The following is a summary of New Hampshire alimony laws, and is by no means intended to be an all-inclusive description of what to expect in your particular case. In some cases, the exact text of the statute may have been simplified and/or modified to provide for easier understanding. For a more specific understanding of the laws, you should consult the full New Hampshire Code and/or consult with an attorney about how the law might apply to your particular situation.

Guidelines for Determining Alimony.

New Hampshire laws allow the court to order alimony, either temporary or permanent, for a definite or indefinite period of time, if the motion for alimony payments is made within 5 years of the decree of nullity or divorce and the court finds that:

  1. The party in need of alimony lacks sufficient income, property, or both, including property awarded in the divorce decree, to provide for such party’s reasonable needs, taking into account the style of living to which the parties have become accustomed during the marriage; and
  2. The party from whom alimony is sought is able to meet reasonable needs while meeting those of the party seeking alimony, taking into account the style of living to which the parties have become accustomed during the marriage; and
  3. The party in need is unable to be self-supporting through appropriate employment at a standard of living that meets reasonable needs or is the custodian of a child of the parties whose condition or circumstances make it appropriate that the custodian not seek employment outside the home.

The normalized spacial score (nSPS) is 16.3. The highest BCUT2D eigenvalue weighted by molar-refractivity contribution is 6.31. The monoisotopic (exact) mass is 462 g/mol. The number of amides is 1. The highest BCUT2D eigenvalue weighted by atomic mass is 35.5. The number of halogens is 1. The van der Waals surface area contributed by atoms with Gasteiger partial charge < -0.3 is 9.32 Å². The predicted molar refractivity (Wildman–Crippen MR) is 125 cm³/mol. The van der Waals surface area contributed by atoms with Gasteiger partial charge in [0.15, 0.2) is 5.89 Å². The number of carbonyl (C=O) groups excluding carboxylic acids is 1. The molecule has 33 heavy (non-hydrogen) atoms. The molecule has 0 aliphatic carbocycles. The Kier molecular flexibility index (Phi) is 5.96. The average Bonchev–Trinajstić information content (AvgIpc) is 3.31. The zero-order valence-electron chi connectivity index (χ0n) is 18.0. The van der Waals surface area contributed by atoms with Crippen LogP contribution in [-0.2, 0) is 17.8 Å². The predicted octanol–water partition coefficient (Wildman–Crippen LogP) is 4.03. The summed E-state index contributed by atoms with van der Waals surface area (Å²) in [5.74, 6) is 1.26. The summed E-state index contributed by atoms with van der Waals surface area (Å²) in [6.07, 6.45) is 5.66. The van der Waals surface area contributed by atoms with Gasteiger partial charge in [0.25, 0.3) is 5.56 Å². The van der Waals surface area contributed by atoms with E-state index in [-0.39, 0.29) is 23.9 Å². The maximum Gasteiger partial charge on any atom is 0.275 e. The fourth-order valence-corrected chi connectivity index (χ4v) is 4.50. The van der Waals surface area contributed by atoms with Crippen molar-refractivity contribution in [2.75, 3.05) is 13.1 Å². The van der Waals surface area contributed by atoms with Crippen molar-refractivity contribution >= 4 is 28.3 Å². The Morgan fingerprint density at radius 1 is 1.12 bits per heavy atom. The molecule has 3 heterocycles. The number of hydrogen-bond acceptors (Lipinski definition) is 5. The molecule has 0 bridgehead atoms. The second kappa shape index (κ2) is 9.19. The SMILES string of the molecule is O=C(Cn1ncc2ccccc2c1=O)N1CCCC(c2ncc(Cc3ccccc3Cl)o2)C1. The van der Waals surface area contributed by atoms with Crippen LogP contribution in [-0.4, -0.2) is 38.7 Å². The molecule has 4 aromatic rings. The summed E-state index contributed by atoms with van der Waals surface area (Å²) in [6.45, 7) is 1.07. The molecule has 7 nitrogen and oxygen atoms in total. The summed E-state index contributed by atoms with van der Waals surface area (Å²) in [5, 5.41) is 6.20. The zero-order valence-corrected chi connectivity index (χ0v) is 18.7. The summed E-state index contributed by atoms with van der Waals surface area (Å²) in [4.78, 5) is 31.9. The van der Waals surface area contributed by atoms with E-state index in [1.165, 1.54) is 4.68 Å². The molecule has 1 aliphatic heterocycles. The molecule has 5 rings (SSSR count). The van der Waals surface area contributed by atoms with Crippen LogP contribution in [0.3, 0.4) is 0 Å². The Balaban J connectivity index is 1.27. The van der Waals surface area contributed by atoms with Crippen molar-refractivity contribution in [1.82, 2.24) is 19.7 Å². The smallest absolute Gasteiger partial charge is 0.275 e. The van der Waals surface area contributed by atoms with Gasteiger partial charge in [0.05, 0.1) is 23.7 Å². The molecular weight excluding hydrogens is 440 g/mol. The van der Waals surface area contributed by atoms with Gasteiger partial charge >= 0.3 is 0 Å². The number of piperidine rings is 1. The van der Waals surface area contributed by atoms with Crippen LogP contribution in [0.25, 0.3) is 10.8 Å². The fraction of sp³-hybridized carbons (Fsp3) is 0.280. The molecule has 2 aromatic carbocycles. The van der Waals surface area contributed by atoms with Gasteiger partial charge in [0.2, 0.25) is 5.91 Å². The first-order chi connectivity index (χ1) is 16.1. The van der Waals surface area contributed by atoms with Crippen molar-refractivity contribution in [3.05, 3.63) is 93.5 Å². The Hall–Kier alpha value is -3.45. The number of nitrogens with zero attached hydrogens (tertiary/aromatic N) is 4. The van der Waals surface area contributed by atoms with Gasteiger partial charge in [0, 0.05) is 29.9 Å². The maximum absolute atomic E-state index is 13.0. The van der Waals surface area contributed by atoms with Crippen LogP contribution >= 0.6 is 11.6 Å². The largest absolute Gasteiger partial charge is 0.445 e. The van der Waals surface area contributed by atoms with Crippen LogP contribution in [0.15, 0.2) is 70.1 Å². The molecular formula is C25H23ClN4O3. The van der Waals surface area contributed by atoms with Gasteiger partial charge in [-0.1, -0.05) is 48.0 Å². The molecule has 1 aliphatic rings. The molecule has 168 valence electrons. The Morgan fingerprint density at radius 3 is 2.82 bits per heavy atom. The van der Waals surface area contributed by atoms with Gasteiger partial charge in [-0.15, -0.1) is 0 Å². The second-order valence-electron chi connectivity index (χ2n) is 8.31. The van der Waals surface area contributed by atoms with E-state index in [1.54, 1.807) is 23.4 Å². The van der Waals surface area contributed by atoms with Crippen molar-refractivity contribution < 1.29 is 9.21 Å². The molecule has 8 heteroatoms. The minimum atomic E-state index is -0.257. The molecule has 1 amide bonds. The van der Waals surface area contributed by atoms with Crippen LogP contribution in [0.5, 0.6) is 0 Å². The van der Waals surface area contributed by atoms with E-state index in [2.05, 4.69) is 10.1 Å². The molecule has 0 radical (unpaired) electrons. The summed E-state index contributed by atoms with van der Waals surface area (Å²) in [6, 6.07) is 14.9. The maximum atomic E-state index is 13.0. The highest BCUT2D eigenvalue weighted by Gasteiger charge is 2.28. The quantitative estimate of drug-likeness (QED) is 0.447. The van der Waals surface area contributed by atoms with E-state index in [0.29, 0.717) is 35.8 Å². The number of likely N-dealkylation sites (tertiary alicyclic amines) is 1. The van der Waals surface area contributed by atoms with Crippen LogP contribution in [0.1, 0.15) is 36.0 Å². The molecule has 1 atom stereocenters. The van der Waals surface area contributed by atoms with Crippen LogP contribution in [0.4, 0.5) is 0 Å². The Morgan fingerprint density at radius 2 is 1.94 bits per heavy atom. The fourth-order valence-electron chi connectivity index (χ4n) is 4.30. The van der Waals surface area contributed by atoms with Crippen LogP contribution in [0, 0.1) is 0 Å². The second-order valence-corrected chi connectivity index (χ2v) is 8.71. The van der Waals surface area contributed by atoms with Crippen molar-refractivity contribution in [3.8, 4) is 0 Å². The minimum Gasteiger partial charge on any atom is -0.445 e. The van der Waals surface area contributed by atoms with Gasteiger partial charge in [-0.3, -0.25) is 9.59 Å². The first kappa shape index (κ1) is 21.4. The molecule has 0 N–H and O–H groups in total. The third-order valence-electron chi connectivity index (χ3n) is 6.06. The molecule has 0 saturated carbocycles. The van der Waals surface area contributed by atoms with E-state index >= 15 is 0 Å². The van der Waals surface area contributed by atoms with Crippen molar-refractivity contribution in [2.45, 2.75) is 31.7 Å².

In determining the amount of alimony, the court shall consider:

  1. The length of the marriage;
  2. The age, health, social or economic status, occupation, amount and sources of income, the property awarded in the divorce decree, vocational skills, employability, estate, liabilities, and needs of each of the parties;
  3. The opportunity of each for future acquisition of capital assets and income;
  4. The fault of either party, if the fault caused the breakdown of the marriage, and caused substantial physical or mental pain and suffering or resulted in substantial economic loss to the marital estate or the injured party;
  5. The federal tax consequences of the order; and
  6. The contribution of each of the parties in the acquisition, preservation, or appreciation in value of their respective estates and the noneconomic contribution of each of the parties to the family unit.

-From 458:19 of the New Hampshire Statutes.


This information has been summarized from the New Hampshire statutes. You can find the full-text version of these and other New Hampshire divorce statutes online here: New Hampshire Divorce Laws.




IMPORTANT: Help Yourself Divorce is a paralegal service, not a law firm. Please don’t rely on this information for legal advice. Seek help from an attorney if you need legal advice.


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